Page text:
Off Limits

No-tell hotel: Fred Kummer, owner of the Adam's Mark, got slammed by a federal magistrate for discriminating against employees at his St. Louis hotel; knocked down the I.M. Pei-designed hyperbolic paraboloid on the 16th Street Mall; gave Denver those odd, alien ballet dancers as a consolation prize; and is in the middle of an ugly dispute over allegedly stiffing subcontractors who worked on his hotel makeover, which received a $25 million subsidy from the Denver Urban Renewal Authority. So naturally, the city's about to send more business Kummer's way.

Since 1992, Denver has rented 21,245 square feet on the top floor of the original portion of the hotel, where it's stashed five Denver County courtrooms and assorted offices. Now Denver may move a sixth court over there: the environmental court, currently located in the basement of City Hall in what court administrator Matthew McConville terms the "least environmentally pleasant" space in the bursting-at-the-seams building.

McConville would like to see murder cases moved into that cramped basement area, once home to Denver's small claims court (apparently very small claims). As it is, murder suspects wind up in courtroom 108--with windows that face West Colfax Avenue, which pose a security risk--and are arraigned in the presiding judge's chambers.

Although the move was set for January 1, city council is still tweaking some of the details, which call for upping the $292,359 the city already pays Kummer each year. At a meeting two weeks ago, a few councilmembers objected to the deal, citing the subcontractors' dispute with Kummer's company, HBE. But Susan Barnes-Gelt, certainly no fan of Kummer's, says she had "no choice" but to approve the move. "The courts are so constrained in this building," she explains, "that my concern for the needs of the people here overtakes even my hostility to Fred Kummer."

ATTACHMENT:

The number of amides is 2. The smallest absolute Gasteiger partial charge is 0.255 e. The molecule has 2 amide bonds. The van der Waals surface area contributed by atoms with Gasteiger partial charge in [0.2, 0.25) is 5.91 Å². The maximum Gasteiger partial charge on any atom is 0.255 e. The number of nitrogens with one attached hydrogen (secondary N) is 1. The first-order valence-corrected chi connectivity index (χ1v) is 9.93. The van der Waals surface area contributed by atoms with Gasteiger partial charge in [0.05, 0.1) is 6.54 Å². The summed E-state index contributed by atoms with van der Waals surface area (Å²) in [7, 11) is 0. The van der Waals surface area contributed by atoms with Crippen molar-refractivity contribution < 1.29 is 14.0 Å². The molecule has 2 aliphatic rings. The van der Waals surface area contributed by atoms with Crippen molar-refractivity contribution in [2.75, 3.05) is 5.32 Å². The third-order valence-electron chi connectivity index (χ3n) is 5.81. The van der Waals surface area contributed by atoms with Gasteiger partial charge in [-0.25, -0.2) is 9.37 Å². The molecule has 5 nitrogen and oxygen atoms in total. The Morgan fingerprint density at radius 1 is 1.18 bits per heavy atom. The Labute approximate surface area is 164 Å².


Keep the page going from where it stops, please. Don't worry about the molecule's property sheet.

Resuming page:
When you lie down with dogs, you get lease.

First wives' club: Dottie Lamm does not want the 1998 Senate race to concentrate on the Denver Post columns she wrote over sixteen years--as Senator Ben Nighthorse Campbell's operatives have suggested it will. And who can blame her? Much of their content, particularly in the early days, focused not on sticky political issues, but on treacly discussions of Lamm's role as a political wife: "A part of me seems to be dying, as I father, mother, organize and campaign--and at such a pace! I am successful, but there is no emotional space for me." But there was space in the Post for Colorado's First Lady's touchy-feely musings, which ultimately turned into Lamm's book, Second Banana. And Dottie wasn't talking about international agronomy.

A would-be first lady, Joyce Schuck, lamented the political spouse's lot in her 1991 book, Political Wives, Veiled Lives. Between journal entries dating from Steve Schuck's 1986 campaign for the Republican nomination for governor of Colorado, Joyce Schuck included interviews with wives of more successful candidates. (Steve Schuck lost the primary by 2,000 votes.) Linda Campbell, wife of then-representative, then-Democrat Ben Nighthorse Campbell, was unusually forthright in describing her distaste for political races. She "totally hated the campaign," she told Schuck, and kept a low profile. But since a woman is now challenging her husband, you can bet the consultants will be urging Linda Campbell to increase her visibility over the next year.

And the woman who's challenging Campbell? Years ago Dottie Lamm told Schuck she'd thought about running for office herself, "but probably not, especially since I'm trying to get the family out of politics."

She'd better hope she's a more effective campaigner. After Dottie Lamm uttered those words, Dick Lamm ran for the Senate in 1992 (losing to Ben Nighthorse Campbell in the primary), and last year he made a bid to get the presidential nomination from Ross Perot's party. (Dottie kept her Democratic affiliation.) The Lamms' daughter, Heather, has gained a reputation among the next generation of political activists. And although no Lamm has been in public office since 1986, Dick and Dottie still managed to pull in almost $450,000 in writing and speaking fees over the past two years, according to the Lamm campaign's recent filing.